Christian History Home > Issue 46 > John Knox and the Scottish Reformation: A Gallery of Martyrs and Architects
John Knox and the Scottish Reformation: A Gallery of Martyrs and Architects
The Scottish Reformation needed both—here are five who helped it succeed.
First Protestant martyr
Scotland’s first Protestant martyr was a member of the mighty Hamilton family. While some Hamilton men grew rich from their powerful positions in the church, Patrick did something different: he began to take his faith seriously.
While studying at Scotland’s St. Andrews University, he became attracted to the views of Martin Luther. He wrote a book that was condemned as heretical and for a time he took refuge in Germany. He quickly returned to Scotland and began preaching the Protestant faith.
In 1528 the powerful Archbishop of St. Andrews summoned Hamilton, saying he wished to have a debate. However, it was a ruse, and before Hamilton’s influential friends could muster any support, a church court hurriedly found him guilty of heresy. (While heresy trials ordinarily took weeks, Hamilton’s was rushed through in a mere twelve hours.)
In contrast to the trial, the punishment was long. It took six hours for Hamilton to die by burning at the stake. A witness of the execution noted that the martyr “never gave one sign of impatience or anger, nor ever called to heaven for vengeance upon his persecutors.”
Knox, who did not know Hamilton, claimed that the execution led many throughout Scotland to begin questioning the beliefs and practices of Catholicism. Or as one witness put it, “The smoke of Mr. Patrick Hamilton has infected as many as it did blow upon.”
His death ignited reform
When Knox met Wishart in 1545, he was deeply impressed by the tall, handsome, well-mannered young preacher who had the curious habit of washing himself in a bathtub every night.
Wishart, who had been born into a refined family with aristocratic connections, was the spokesman for Scotland’s growing and rugged Protestant faction. Gentle and peace-loving, he worked hard to restrain the sometimes violent lairds (nobles) who supported him.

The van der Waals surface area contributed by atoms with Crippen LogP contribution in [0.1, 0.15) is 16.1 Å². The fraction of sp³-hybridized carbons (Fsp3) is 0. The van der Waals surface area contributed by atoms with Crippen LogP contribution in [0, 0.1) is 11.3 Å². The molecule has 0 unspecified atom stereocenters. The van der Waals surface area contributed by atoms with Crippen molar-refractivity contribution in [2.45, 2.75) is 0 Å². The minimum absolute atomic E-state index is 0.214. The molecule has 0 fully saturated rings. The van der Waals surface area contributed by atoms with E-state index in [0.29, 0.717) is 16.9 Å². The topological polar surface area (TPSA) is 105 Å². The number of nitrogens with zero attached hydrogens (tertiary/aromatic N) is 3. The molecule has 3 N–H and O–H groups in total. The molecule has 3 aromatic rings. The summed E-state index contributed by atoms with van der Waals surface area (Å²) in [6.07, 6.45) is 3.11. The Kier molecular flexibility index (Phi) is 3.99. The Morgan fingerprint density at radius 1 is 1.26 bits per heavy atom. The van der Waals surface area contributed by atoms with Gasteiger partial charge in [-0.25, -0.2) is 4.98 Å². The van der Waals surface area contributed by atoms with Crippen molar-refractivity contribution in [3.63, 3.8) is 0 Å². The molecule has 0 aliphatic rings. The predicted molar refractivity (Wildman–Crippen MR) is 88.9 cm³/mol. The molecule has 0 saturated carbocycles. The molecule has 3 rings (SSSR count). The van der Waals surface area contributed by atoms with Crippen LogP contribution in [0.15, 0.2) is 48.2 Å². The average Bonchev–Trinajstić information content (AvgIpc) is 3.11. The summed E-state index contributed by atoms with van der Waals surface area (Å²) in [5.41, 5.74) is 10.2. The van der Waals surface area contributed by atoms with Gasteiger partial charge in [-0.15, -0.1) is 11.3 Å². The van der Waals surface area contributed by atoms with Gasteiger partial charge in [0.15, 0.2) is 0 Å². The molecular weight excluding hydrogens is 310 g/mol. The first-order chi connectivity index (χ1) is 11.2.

The formidable Cardinal David Beaton, Archbishop of St. Andrews, executed five Protestants in 1544 and tried twice to have Wishart murdered. The Protestant lairds feared for Wishart’s safety and encouraged him to move from place to place to avoid capture. Knox, armed with a two-edged sword, was part of the bodyguard that traveled with Wishart.
Only in Scotland could a band of fifty armed Protestants (“heretics”) have wandered about, entering churches and preaching without government interference. Instead of the usual Latin Mass, worshipers heard fiery, hour-long sermons in their own tongue. Wishart denounced ceremonies and prayers to the saints, and advocated a married clergy.
Another shocking feature of Wishart’s services was congregational singing. His followers helped popularize The Good and Godly Ballads, a collection of songs that promoted the Protestant cause.
Wishart frequently predicted that he would be captured and burned. In 1546, believing his arrest imminent, he bade his followers farewell, saying, “One is sufficient for a sacrifice.” Knox reluctantly left him, and Wishart peacefully surrendered to authorities. He was condemned as a heretic, strangled, and burned by order of Cardinal Beaton.
A few days later, his death was avenged with the savage murder of Beaton by Protestant sympathizers—and the Scottish Reformation began its political phase. Still it would take another fifteen years before Protestants would see any significant victory.
Architect of the new church
If Knox had a successor as the spiritual leader of Scotland’s Protestants, it was Melville. Well-educated in Scotland and France, Melville came under the influence of reformer Theodore Beza in Geneva. He returned to Scotland, pursued a distinguished academic career, and changed the Scottish church.
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